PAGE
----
Efforts to prevent invasive cervical cancer should focus on increasing screening rates, regardless of which test is used, according to a commentary being published in Annals of Internal Medicine. Each year, approximately 12,000 women in the United States will be diagnosed with cervical cancer.
Nearly all cases of cervical cancer are caused by the human papilloma virus, or HPV. Screening tests for cervical cancer are intended to detect cancer at its earliest stages when death or impairment can be prevented. To be effective, screening tests should have high sensitivity (able to detect most disease), and acceptable specificity (relatively low false-positive rate). Current guidelines recommend routine cotesting for cervical cancer with an HPV test and Pap smear every five years or Pap smear testing alone every three years.
In April, the U.S. Food and Drug Administration approved the Cobas HPV test to be used alone to screen women aged 25 years and older for cervical cancer. The authors of a new commentary suggest that this switch in paradigm from Pap testing to HPV testing raises many questions about which test, or combination, is most effective, cost-effective, and would result in the least repeat testing.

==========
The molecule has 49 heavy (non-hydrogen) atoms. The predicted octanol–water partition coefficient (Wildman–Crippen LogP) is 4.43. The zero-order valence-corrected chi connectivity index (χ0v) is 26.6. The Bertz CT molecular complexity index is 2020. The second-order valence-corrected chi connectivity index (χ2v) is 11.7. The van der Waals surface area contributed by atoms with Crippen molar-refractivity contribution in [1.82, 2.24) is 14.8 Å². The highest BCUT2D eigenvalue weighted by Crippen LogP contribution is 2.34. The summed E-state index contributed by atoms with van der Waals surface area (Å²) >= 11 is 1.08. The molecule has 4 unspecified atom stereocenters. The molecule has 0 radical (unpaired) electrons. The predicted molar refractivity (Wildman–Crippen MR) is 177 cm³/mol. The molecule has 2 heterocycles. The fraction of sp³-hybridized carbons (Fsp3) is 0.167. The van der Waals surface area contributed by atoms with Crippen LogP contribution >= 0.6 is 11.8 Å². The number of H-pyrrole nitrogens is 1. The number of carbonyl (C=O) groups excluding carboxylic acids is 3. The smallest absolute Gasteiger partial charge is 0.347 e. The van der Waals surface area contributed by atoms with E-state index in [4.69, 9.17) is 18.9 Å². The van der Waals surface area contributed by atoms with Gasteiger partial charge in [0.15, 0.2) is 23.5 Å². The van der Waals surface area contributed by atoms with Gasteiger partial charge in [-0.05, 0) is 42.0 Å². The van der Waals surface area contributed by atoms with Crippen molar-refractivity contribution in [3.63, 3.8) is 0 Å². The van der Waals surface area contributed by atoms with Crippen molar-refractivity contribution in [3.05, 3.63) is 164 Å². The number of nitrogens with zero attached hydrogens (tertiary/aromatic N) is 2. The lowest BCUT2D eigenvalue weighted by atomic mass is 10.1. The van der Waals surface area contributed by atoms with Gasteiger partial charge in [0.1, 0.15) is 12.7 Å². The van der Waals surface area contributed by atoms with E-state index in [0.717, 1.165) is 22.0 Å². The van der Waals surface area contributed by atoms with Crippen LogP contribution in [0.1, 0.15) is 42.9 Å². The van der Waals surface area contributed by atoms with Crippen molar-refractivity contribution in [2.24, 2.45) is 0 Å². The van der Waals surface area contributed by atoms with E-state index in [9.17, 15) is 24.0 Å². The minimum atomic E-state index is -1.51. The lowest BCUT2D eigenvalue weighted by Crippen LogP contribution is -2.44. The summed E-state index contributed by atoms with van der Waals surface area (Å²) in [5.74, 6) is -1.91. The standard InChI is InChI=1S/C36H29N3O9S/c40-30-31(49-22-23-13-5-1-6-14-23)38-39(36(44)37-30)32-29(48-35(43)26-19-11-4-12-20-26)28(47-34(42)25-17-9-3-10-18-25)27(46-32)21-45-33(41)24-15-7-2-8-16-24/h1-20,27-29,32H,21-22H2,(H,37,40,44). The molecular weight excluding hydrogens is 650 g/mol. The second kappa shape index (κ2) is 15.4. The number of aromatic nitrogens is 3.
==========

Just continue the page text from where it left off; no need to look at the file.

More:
The authors argue that most cervical cancer occurs in women who have not had any recent screening. Therefore, increasing population coverage with any screening test as well as ensuring that women are not lost to follow-up with lengthy screening intervals is more important than the choice of test.
American College of Physicians